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MeOH Bath - Title card3

I got a request for some more details on the methanol/water bath from a few weeks back.  Enjoy!

Step 1: Pick a Dewar and Measure the Solvents

MeOH Bath - MeasureThe desired ratios are in the last post.  For this example I’ll be making a -20 °C bath, which requires a 30:70 ratio of MeOH to water.  This Dewar holds 150 mL, so I need 100 mL of liquid.

Large Dewars are more wasteful, but maintain their temperature far better.

Step 2: Crush Dry Ice

MeOH bath - HammerYou can use large chunks of dry ice, but the powder variety cools much faster.  I fill the pictured plastic ice buckets, then crush the dry ice with the bottom of the hammer (not the claw or face).

Step 3: Mix Solvents, Fill Dewar 1/3 Full

MeOH Bath - MixTransferring  the solvent from the graduated cylinder to an erlenmeyer flask ensures good mixing.  Pour half your solvent into the Dewar.

Step 4: Add Powderized Dry Ice Until Bath Begins to Freeze

MeOH Bath - ChillThis requires about a 5:1 liquid:dry ice ratio.  A large amount of bubbles and fog will evolve at the start, so add the dry ice slowly.  The ice should remain after 10 seconds of stirring with a spatula, but the solution shouldn’t freeze solid.

Step 5: Add Remaining Solvent

MeOH Bath - Match TempThis will melt the ice and evaporate any remaining dry ice, leaving you with a bath that is approximately your desired temperature (within 10 °C or so).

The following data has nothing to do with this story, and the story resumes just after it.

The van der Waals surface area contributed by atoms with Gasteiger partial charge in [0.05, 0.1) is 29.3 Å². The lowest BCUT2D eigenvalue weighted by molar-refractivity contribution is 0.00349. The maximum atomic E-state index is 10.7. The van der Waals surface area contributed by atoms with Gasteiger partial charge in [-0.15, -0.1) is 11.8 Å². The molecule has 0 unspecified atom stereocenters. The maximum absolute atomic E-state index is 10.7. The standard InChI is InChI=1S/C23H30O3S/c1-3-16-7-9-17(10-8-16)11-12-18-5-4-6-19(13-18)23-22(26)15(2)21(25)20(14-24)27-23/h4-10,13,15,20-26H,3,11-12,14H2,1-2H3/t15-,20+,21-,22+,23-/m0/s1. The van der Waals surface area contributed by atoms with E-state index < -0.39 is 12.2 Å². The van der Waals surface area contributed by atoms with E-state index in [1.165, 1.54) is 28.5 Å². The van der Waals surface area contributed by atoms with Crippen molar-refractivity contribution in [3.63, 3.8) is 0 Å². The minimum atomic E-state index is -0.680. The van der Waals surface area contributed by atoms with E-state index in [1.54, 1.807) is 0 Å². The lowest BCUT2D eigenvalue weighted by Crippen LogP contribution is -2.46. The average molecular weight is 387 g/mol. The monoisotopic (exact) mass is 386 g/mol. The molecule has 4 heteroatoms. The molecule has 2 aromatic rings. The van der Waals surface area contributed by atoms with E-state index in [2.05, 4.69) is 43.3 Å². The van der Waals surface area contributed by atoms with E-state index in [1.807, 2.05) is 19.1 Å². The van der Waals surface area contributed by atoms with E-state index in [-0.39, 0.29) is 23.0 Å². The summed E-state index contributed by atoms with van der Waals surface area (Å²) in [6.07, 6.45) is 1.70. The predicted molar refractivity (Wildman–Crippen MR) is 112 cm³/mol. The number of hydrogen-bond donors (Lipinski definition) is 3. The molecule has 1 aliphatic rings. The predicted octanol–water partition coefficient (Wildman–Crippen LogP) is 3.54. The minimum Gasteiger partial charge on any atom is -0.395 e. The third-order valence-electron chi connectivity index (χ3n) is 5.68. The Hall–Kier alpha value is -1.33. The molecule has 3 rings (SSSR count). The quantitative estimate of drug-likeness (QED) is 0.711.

Step 6: Set and Maintain the Desired Temperature with 1-2 Pieces of Dry Ice

MeOH Bath - Maintaining TempChunks of dry ice about 1.5 cm x 1 cm work best.  After about five minutes you should see a fuzzy blob of ice form around the dry ice, indicating that you are at the desired temperature.

When the bath starts to warm this blob will float to the surface, and it’s time to add another piece of dry ice.  My record  with a 500 mL Dewar is one hour at -20 °C without further dry ice addition.

Note: Cooling the bath with liquid nitrogen works similarly to the above steps, but requires active stirring after coolant addition.  LN2 has a tendency to freeze the top layer of the bath,  and this must be broken up and stirred into the liquid fraction.

To a 50 mL mixture of methanol/water (30/70) in a 150 mL Dewar flask is added approximately 10 g of crushed dry ice.  The solution is allowed to bubble for thirty seconds, during which time a large volume of CO2 gas was released and approximately 40% of the solution froze.  When gas evolution slowed a second 50 mL solution of methanol/water was added.  A dry ice pellet (cylindrical, 1 cm x .5 cm x .5 cm) was then added and the temperature was verified via ethanol/dye thermometer.  The Dewar was then used to cool a 4 mL vial for an organic reaction, and the solution remained at -20 °C for approximately 15 min without intervention.